ABC Goulburn Murray Celebrates 90 Years of Regional Radio Service
At 7:45 p.m. on December 16, 1931, a Victorian community gathered in their finest formal attire with great impatience at the Corowa Literary Institute Hall.
They were there for the very first radio show of the new radio transmitter.
It was the birth of 2CO – a relay station for broadcasts from Melbourne and Sydney.
This relay station would grow to become ABC Goulburn Murray.
It was a great moment for many regional areas because of the large area to be served. The Corowa transmitter was the most powerful in the southern hemisphere at this time, and more than twice as powerful as any other transmitter in Australia.
The opening ceremony at the Literary Institute welcomed dignitaries and personalities from the region.
But the people who didn’t quite make it through also got a chance to join in on the fun.
“They set up special loudspeakers so that whatever was happening in the Literary Institute was relayed to the southern grounds where the public could participate,” said Lesley New of the Federation Museum in Corowa.
“They also installed a radio in the music room, which is now the museum, and the public could also be there and listen to everything that was going on in the official debates, then dance until 2 am!”
Six months on the ABC was officially formed and 2CO entered the fold.
Building the border community
With the transmitter in Corowa, there was a small broadcast studio in the Albury post office.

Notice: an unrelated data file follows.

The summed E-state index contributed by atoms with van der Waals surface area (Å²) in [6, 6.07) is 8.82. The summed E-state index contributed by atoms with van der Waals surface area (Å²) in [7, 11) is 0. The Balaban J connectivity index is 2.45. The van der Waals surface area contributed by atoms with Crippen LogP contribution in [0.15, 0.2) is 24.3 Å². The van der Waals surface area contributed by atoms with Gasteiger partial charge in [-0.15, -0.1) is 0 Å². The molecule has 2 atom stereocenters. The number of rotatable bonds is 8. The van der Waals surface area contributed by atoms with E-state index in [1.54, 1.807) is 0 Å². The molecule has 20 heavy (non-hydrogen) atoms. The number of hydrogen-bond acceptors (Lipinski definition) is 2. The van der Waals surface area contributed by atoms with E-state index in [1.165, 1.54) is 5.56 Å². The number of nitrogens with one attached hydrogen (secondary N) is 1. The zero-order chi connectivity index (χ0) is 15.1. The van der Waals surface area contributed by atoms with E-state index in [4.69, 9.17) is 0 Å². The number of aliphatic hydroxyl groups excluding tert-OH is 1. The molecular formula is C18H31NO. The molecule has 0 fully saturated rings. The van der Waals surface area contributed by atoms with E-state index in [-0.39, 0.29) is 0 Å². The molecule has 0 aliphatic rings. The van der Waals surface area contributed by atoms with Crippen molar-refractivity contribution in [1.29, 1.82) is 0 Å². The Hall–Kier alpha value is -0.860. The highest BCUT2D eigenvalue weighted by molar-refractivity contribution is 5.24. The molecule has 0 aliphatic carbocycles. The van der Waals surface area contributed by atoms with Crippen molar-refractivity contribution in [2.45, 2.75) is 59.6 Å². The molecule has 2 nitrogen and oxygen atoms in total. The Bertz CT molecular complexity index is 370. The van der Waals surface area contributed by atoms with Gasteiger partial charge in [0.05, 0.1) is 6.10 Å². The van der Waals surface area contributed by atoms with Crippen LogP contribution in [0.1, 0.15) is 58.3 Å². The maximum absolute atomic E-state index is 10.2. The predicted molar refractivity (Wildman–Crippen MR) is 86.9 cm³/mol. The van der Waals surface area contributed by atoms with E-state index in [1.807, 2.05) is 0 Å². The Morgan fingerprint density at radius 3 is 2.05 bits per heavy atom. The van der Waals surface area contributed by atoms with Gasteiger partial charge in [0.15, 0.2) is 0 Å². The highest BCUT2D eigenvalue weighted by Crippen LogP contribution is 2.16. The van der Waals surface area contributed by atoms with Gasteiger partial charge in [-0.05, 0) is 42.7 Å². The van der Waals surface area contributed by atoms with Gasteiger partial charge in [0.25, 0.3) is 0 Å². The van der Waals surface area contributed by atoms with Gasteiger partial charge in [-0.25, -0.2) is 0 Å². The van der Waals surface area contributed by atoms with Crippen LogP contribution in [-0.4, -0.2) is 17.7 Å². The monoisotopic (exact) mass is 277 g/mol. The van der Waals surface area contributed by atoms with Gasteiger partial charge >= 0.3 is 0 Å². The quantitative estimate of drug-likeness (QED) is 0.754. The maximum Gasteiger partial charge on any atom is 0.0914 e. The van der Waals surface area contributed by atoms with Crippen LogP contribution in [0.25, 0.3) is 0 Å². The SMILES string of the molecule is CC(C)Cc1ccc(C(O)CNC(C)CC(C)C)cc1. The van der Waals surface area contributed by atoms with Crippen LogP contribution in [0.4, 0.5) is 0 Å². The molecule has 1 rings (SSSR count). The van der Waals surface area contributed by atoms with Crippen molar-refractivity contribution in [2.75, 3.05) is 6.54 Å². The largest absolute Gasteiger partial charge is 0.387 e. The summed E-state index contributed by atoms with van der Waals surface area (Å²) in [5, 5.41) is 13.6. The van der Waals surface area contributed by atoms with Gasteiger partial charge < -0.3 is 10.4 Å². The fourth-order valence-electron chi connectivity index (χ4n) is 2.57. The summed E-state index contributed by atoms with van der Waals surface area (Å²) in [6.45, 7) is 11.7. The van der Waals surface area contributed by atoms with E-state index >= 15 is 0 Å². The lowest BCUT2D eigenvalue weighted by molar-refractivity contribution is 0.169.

The first part-time employee was Arthur Newnham, who would compile and disseminate important local news, mostly taken from local newspapers.
The first records indicate that he was paid two guineas a week.
Charles Sturt University Assistant Associate Professor Bruce Pennay said that while the launch of the transmitter was momentous, 2CO would have to wait until 1947 for its next big birthday.
It was Basil Patman who was employed as a full-time regional reporter.
“Local news started to interest the ABC in 1947,” he said.
2CO played an important role in the post-war effort to reinvigorate rural areas, according to Dr. Pennay.
“It created awareness of the border, feeding both sides of the river, getting people to know each other outside of their state allegiances,” he said.
So and now
ABC President Ita Buttrose said she and her brothers were arguing over what they would listen to on the wireless network on a Sunday night.
One of his favorites was the radio series Blue Hills, which aired from 1949 to 1976.
Ms Buttrose explained that the first president of the ABC, Charles Lloyd Jones, feared that the broadcaster might not live up to the standards set by the BBC, since we were “colonials”.
“I think Mr. Lloyd Jones didn’t need to worry because we have evolved on our own,” she said.
“ABC is its own separate brand and it serves Australians very well.
“The first show we did… it was estimated that we had reached 6% of the population.